The City of Selkirk was recognized once again for its Climate Change Adaptation Strategy when Chief Administrative Officer Duane Nicol was asked to join the Prairie Climate Centre (PCC) and present at Adaptation Canada 2020 last month, before the government enforced a travel advisory.
Held in Vancouver from Feb. 19-21, Adaptation Canada is the country’s national conference on climate change adaptation.
Hard work pays off
For Nicol, it was a huge honour to be asked to present and an even bigger feather in the City of Selkirk’s cap to be able to showcase – to an audience made up of leading academics and government officials that address or deal with climate change adaptation – the good work being done here in regards to climate change adaptation.
“It was a very exciting opportunity for the City of Selkirk,” Nicol said.
“We got a lot of great feedback and learned a lot from the other sessions I was able to attend. The ancillary benefit to attending these things, other than presenting and helping Selkirk get the word out about the work that we’ve done, is taking in the sessions and learning from the best in the field.”
Making it a part of our operations
Nicol presented on Selkirk’s success in integrating climate change adaptation into its budget process and its day-to-day business, something that many others have failed to accomplish.
“I think we garnered quite a bit of attention because of the way that our plan is different than most other adaptation plans in that we’ve really closed the gap that typically exists between strategy and action,” Nicol said.
“By making it practical and integrating the proposed activities into the business of the municipality we took adaptation from a side project, sitting on someone’s desk, and made it part of our core government activities like asset management and budgeting. As we’re making regular business decisions about our infrastructure, we’re considering climate change impacts and by doing that we’ll be more adapted in the future.”
Helping others for a greater cause
More evidence that Selkirk is seen as a leader in climate change adaptation came when Nicol returned home from the Vancouver conference in the form of a CitizenSupport email request from a municipality in Ontario.
A municipal leader there had reached out to the City of Winnipeg’s Sustainability Office for advice on developing its climate change adaptation strategy, and Winnipeg directed them to Selkirk.
“Our goal from the start was to take a lead role in both asset management and the integration of climate change into our asset management program so to have others reach out to us to assist in their progress is fantastic,” Nicol said.
“Being asked to present at national conferences by an organization like the Prairie Climate Centre provides us with a platform to further the implementation of climate change adaptation and that’s a win-win for everyone.”
How it all started
Dr. Ian Mauro, executive director of the PCC, was invited to Adaptation Canada 2020 to present on the Climate Atlas, which PCC developed to “inspire local, regional and national action that will let us us move from risk to resilience”.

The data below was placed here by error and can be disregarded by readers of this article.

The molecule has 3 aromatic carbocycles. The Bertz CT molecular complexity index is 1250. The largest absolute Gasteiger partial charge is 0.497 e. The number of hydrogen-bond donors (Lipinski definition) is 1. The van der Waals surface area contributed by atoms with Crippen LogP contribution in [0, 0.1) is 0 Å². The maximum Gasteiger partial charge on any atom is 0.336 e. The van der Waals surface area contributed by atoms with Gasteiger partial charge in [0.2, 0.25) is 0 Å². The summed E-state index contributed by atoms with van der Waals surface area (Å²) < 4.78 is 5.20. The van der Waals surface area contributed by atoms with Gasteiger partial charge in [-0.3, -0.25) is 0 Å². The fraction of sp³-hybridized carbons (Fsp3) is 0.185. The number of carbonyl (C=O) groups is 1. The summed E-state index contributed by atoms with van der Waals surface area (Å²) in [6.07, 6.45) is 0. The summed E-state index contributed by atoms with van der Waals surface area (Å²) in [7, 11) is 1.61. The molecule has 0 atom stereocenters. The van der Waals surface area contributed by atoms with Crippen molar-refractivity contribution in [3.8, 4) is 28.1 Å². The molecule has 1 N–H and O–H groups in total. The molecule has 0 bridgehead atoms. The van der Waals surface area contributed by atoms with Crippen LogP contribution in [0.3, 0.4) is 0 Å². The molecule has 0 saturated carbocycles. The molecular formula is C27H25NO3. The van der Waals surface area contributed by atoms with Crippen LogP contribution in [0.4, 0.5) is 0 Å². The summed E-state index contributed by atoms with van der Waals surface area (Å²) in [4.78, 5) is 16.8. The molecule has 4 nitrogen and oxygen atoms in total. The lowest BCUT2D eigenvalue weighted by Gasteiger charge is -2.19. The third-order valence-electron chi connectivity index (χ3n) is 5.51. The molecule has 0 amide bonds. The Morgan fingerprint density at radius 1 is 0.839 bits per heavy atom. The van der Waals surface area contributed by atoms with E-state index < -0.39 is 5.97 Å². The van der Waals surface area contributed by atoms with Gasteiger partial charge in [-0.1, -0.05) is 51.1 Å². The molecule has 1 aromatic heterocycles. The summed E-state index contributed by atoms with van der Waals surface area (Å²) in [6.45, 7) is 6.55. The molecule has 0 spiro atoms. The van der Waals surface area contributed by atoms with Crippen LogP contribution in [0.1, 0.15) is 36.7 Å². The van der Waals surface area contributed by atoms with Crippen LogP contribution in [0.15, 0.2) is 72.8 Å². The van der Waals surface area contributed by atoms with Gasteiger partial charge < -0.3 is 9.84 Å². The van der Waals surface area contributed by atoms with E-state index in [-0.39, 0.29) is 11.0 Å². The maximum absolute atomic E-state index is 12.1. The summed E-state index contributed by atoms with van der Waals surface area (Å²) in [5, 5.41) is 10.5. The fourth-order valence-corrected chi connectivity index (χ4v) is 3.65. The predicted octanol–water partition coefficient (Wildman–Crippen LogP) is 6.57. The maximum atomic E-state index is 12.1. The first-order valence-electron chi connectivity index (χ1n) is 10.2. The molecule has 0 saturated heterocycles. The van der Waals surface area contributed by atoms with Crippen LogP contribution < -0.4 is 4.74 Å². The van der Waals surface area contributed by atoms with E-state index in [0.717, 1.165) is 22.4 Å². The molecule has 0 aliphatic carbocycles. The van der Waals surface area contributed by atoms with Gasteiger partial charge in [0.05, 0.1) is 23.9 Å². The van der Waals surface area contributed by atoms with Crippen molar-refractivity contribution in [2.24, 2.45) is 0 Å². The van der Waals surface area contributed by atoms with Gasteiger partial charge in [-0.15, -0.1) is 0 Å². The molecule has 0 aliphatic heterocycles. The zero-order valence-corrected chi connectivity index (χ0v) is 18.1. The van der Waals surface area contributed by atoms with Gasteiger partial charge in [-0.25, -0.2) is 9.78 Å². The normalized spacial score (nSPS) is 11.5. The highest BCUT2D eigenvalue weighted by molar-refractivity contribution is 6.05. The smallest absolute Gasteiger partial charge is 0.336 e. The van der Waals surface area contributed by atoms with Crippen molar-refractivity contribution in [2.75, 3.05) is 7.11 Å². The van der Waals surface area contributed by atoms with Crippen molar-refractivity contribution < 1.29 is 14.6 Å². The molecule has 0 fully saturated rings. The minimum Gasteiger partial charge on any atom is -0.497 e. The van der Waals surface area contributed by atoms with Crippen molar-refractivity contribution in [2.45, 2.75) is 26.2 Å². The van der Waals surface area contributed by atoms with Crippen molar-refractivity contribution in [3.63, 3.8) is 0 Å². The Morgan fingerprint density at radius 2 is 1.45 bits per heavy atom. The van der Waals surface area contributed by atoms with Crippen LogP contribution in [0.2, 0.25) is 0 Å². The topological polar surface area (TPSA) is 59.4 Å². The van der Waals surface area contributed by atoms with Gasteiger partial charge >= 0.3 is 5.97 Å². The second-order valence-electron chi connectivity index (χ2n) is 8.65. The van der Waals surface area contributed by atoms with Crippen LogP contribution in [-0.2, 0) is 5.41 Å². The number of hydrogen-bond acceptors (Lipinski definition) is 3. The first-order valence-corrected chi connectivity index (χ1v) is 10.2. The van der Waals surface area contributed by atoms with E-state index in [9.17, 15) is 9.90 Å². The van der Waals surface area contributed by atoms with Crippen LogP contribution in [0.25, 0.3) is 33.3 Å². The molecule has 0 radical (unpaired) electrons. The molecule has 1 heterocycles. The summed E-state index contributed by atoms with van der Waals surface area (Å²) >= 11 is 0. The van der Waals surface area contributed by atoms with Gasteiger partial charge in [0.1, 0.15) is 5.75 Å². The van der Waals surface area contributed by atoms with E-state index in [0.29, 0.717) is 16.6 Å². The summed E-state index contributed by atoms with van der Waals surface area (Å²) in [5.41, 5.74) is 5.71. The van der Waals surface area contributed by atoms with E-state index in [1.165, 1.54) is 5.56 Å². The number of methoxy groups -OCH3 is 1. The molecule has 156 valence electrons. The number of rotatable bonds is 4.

Selkirk partnered with PCC when developing its adaptation strategy to help staff understand the specific impacts climate change has on the city and develop a strategy to deal with those impacts.
Mauro said the partnership with Selkirk clicked in a huge way and has been more successful than anyone could have imagined.
“The partnership with Selkirk has been so fruitful, so instructive and I think so inspiring for so many people,” Mauro said.
“And that’s because they’ve really demonstrated the pathway by which communities can take the local knowledge of their cities combined with science to create a functional plan that actually gets us into a place where we’ve got climate action taking place, not just the development of a plan that sits on a shelf.”
Mauro invited the city to participate in Adaptation 2020 because it’s a key component to spreading the word and helping others put their plans into action.
“It was really important to have the City of Selkirk there. When we had our workshop, people were huddled around and they were very seriously listening to Duane’s guidance around how you do this and potentially scale what Selkirk has done into other jurisdictions and so there’s a real opportunity for knowledge transfer from the Selkirk example,” Mauro said.
Doing the work now to make it easier for others
To facilitate that transfer of knowledge, PCC and the city are working on an academic case study that will help others reach their climate change adaptation goals.
“To extend the reach of this story and the lessons that it teaches us all we’re working in collaboration with the city to make a more complete case study of how this happened so that others can learn from the example and the things that we collaboratively generated and figured out together,” Mauro said.
“That’s what we desperately need is to see this replicated. Not only has Selkirk done the good work of getting themselves ready, they’re also helping other municipalities and cities understand how they can get ready. That extension work, that reaching out and not just working from within speaks to the strength of the City of Selkirk and the people there and the way in which that community is looking out for each other but also looking out for other communities. I think that’s the kind of generosity, good will and sharing of wisdom that we really need to deal with the challenge of climate change, but also any challenge.”